If your leg discomforts come on regularly during exercise, it is probably not RLS. It could be a symptom of underlying vascular issues. If you have muscle cramping while walking short distances, but recover with rest, this may indicate arterial disease. Today, doctors have many minimally-invasive ways to test for arterial disease.

If you also experience weakness, pale skin pallor, light-headedness, cold hands and feet, or shortness of breath, you should see a doctor right away for potential iron deficiencyor a heart/circulation condition.

If your restless legs are caused by diabetes, you’ll feel thirsty often as well as urinate often. Blurry vision is another symptom of diabetes. If any of these are occurring, you should see a doctor.

If restless legs are your only symptom, it’s not likely that Parkinson’s Disease is the cause. Parkinson’s Disease typically starts with tremors in the hands and other parts of the body, rigidity of muscles, loss of balance, and difficulty maintaining posture. If you are starting to experience tremors and restlessness in other parts of your body than your legs, see a doctor.

If your discomfort happens almost nightly, you could be suffering from vein disease. If your leg veins are experiencing reflux, it means that the valves in your veins that keep blood flowing in a single direction are malfunctioning. Blood can pool and clot in pockets of your veins, causing pain, cramps, discoloration, and even swelling. Since the ‘used’ blood that is filled with waste products like carbon dioxide is not being carried away, your muscles cramp and feel additional pressure.

The symptoms of venous disease range from very obvious bulging veins, ankle swelling, skin changes, blood clots, bleeding veins and spider veins to only subtle symptoms of mild cramping or itching.

For these reasons, it’s important for you to check with your doctor about potential causes of your leg cramps.

Suffering with undiagnosed vein disease or venous reflux could be the root cause of your restless nights and painful days.


Many times, vein disease can be detected with a simple ultrasound and treated in as little as 30 minutes to an hour, quite painlessly. See our full list of Vein Treatments to learn more about treatments that range from compression and elevation to surgical removal of diseased veins.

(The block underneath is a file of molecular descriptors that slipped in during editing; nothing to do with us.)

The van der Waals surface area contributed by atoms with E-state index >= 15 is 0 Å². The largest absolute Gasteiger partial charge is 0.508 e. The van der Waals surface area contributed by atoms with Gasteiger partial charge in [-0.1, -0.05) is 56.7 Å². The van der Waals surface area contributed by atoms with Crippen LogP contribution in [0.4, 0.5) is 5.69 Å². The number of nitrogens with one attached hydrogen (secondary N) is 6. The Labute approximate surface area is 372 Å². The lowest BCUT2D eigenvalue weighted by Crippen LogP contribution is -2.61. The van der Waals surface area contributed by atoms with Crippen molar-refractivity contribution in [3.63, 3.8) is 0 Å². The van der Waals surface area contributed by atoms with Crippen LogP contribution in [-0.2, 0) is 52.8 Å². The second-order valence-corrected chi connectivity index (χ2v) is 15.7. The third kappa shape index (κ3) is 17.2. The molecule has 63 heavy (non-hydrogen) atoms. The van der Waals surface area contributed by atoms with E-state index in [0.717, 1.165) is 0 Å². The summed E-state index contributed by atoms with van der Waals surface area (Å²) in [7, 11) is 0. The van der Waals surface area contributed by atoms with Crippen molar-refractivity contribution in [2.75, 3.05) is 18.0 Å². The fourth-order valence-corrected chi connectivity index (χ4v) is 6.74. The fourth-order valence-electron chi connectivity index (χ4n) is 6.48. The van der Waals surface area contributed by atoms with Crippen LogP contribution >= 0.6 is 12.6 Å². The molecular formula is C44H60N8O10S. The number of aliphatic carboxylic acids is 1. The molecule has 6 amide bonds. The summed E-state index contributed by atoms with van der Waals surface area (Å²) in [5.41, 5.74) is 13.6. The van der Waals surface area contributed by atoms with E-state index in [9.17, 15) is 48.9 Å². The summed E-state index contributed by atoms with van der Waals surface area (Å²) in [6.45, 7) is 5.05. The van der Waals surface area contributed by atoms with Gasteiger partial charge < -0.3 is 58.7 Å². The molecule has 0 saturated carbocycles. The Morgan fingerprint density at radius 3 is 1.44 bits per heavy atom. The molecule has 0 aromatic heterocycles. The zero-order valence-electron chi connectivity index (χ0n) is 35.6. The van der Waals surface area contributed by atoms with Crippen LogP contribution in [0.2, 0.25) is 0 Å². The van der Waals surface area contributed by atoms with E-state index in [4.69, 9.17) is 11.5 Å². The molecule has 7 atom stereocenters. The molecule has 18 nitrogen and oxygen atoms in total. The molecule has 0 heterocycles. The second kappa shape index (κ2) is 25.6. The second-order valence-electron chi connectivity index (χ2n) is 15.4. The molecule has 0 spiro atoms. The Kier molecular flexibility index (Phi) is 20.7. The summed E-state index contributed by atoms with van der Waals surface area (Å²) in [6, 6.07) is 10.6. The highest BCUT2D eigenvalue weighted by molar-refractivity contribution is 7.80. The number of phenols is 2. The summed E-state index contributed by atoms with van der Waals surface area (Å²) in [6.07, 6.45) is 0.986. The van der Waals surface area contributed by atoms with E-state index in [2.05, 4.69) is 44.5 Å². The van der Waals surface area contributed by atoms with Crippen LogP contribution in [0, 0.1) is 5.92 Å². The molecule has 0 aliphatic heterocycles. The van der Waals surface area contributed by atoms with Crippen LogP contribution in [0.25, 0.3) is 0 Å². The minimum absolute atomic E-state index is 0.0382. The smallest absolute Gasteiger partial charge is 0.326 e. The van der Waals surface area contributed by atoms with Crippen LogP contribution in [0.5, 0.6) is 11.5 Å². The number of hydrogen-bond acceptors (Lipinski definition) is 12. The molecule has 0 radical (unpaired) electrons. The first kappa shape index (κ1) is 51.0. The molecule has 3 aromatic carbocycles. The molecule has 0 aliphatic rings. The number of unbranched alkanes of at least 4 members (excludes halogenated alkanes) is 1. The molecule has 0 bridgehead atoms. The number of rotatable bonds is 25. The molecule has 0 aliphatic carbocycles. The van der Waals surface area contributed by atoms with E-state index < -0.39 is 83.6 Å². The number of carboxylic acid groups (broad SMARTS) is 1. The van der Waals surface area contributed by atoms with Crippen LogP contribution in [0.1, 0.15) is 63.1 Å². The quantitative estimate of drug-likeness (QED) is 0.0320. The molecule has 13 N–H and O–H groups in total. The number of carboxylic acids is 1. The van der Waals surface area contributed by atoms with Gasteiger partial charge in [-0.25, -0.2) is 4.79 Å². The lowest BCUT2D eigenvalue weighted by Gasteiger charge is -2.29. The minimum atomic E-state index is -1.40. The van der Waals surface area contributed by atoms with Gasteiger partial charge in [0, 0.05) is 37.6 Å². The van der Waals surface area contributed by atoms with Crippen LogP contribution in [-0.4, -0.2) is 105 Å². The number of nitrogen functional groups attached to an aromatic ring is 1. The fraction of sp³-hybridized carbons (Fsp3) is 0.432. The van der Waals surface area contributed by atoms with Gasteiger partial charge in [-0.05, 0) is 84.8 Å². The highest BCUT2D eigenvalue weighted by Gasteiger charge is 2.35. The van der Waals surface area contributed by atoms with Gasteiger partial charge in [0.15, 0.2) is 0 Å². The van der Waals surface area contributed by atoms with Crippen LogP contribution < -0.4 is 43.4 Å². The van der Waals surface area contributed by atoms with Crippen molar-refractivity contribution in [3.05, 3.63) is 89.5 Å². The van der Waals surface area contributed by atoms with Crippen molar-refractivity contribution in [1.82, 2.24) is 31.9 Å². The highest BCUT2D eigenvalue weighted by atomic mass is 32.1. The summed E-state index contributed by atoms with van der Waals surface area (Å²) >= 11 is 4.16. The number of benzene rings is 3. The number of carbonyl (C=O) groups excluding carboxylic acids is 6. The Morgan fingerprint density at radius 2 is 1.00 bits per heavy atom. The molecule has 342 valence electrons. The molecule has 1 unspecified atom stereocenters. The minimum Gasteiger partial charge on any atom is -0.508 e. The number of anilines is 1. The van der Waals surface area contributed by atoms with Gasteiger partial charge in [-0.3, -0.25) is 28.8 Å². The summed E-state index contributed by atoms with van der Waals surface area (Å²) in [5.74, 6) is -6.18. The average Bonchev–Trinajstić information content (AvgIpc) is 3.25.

Restless Leg Syndrome
Restless Leg Syndrome


Sometimes, restless legs can be difficult to diagnose – some cramping sensations are completely natural and resolve on their own. However, if your discomfort is chronic and interrupting your quality of life, your doctor can perform a physical examination.

Blood tests can check your vitamin and mineral levels to ensure the right balance for muscle function and circulation. Your thyroid and kidney function can be checked with the same blood test to ensure proper functioning levels.

A test called an electromyography can specifically test for muscle abnormalities and activity. This test involves placing electrodes along the muscles to be tested and observing/interpreting the output from a recording machine while you move your legs according to the doctor’s instructions.

A test called a myelograph can give your doctor a clear image of your spinal cord to ensure proper health and function. This test involves receiving an injection of contrast dye before receiving a series of xray/radiograph images.

An ultrasound can be used to evaluate the condition of your leg veins for various types of vein disease.


There are a few ways of relieving the pain and tightness.

  • Reduce your caffeine intake.

  • Reduce your alcohol and tobacco intake intake.

  • Increase your water intake.

  • Increase your vitamin and mineral intake: calcium, magnesium, and potassium deficiency often cause muscle cramps.

  • Develop good stretching habits every day to release muscle tension.

  • Increase your routine exercise: simply walking for 20-30 minutes a day can significantly reduce leg spasms and cramps.

  • Soaking in a warm bath can soothe muscle tightness.

Restless Leg Syndrome